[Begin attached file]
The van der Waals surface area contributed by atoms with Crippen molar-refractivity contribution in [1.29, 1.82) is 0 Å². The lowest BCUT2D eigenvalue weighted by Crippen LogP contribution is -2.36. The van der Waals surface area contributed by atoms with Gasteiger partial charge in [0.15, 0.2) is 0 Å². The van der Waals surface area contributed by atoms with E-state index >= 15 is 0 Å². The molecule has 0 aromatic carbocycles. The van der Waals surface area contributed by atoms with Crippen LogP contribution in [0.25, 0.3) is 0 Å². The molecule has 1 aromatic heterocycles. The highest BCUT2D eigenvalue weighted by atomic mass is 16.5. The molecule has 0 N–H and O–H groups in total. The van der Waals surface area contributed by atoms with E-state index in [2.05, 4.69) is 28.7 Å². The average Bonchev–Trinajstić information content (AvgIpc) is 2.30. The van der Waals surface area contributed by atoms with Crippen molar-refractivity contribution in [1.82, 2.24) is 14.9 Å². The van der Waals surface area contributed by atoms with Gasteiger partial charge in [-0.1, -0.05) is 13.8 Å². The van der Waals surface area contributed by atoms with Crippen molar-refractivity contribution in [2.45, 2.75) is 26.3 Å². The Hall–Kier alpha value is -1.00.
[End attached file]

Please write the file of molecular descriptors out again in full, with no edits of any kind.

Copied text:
The van der Waals surface area contributed by atoms with Crippen molar-refractivity contribution in [1.29, 1.82) is 0 Å². The lowest BCUT2D eigenvalue weighted by Crippen LogP contribution is -2.36. The van der Waals surface area contributed by atoms with Gasteiger partial charge in [0.15, 0.2) is 0 Å². The van der Waals surface area contributed by atoms with E-state index >= 15 is 0 Å². The molecule has 0 aromatic carbocycles. The van der Waals surface area contributed by atoms with Crippen LogP contribution in [0.25, 0.3) is 0 Å². The molecule has 1 aromatic heterocycles. The highest BCUT2D eigenvalue weighted by atomic mass is 16.5. The molecule has 0 N–H and O–H groups in total. The van der Waals surface area contributed by atoms with E-state index in [2.05, 4.69) is 28.7 Å². The average Bonchev–Trinajstić information content (AvgIpc) is 2.30. The van der Waals surface area contributed by atoms with Crippen molar-refractivity contribution in [1.82, 2.24) is 14.9 Å². The van der Waals surface area contributed by atoms with Gasteiger partial charge in [-0.1, -0.05) is 13.8 Å². The van der Waals surface area contributed by atoms with Crippen molar-refractivity contribution in [2.45, 2.75) is 26.3 Å². The Hall–Kier alpha value is -1.00.